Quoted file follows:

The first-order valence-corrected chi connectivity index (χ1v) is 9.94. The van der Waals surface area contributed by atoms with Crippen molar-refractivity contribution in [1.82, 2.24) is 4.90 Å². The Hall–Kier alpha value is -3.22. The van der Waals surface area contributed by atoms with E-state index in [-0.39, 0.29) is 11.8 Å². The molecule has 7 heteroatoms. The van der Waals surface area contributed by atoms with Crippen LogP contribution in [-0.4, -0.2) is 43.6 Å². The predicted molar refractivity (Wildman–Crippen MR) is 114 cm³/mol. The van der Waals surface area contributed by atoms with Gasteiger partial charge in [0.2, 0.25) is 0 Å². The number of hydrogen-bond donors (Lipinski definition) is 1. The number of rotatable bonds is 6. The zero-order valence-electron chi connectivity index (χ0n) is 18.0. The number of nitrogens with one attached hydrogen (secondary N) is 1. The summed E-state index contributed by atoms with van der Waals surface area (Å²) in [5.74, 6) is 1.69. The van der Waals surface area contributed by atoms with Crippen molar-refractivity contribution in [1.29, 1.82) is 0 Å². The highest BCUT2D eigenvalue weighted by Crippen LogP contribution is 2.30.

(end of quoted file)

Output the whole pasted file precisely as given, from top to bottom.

The first-order valence-corrected chi connectivity index (χ1v) is 9.94. The van der Waals surface area contributed by atoms with Crippen molar-refractivity contribution in [1.82, 2.24) is 4.90 Å². The Hall–Kier alpha value is -3.22. The van der Waals surface area contributed by atoms with E-state index in [-0.39, 0.29) is 11.8 Å². The molecule has 7 heteroatoms. The van der Waals surface area contributed by atoms with Crippen LogP contribution in [-0.4, -0.2) is 43.6 Å². The predicted molar refractivity (Wildman–Crippen MR) is 114 cm³/mol. The van der Waals surface area contributed by atoms with Gasteiger partial charge in [0.2, 0.25) is 0 Å². The number of hydrogen-bond donors (Lipinski definition) is 1. The number of rotatable bonds is 6. The zero-order valence-electron chi connectivity index (χ0n) is 18.0. The number of nitrogens with one attached hydrogen (secondary N) is 1. The summed E-state index contributed by atoms with van der Waals surface area (Å²) in [5.74, 6) is 1.69. The van der Waals surface area contributed by atoms with Crippen molar-refractivity contribution in [1.29, 1.82) is 0 Å². The highest BCUT2D eigenvalue weighted by Crippen LogP contribution is 2.30.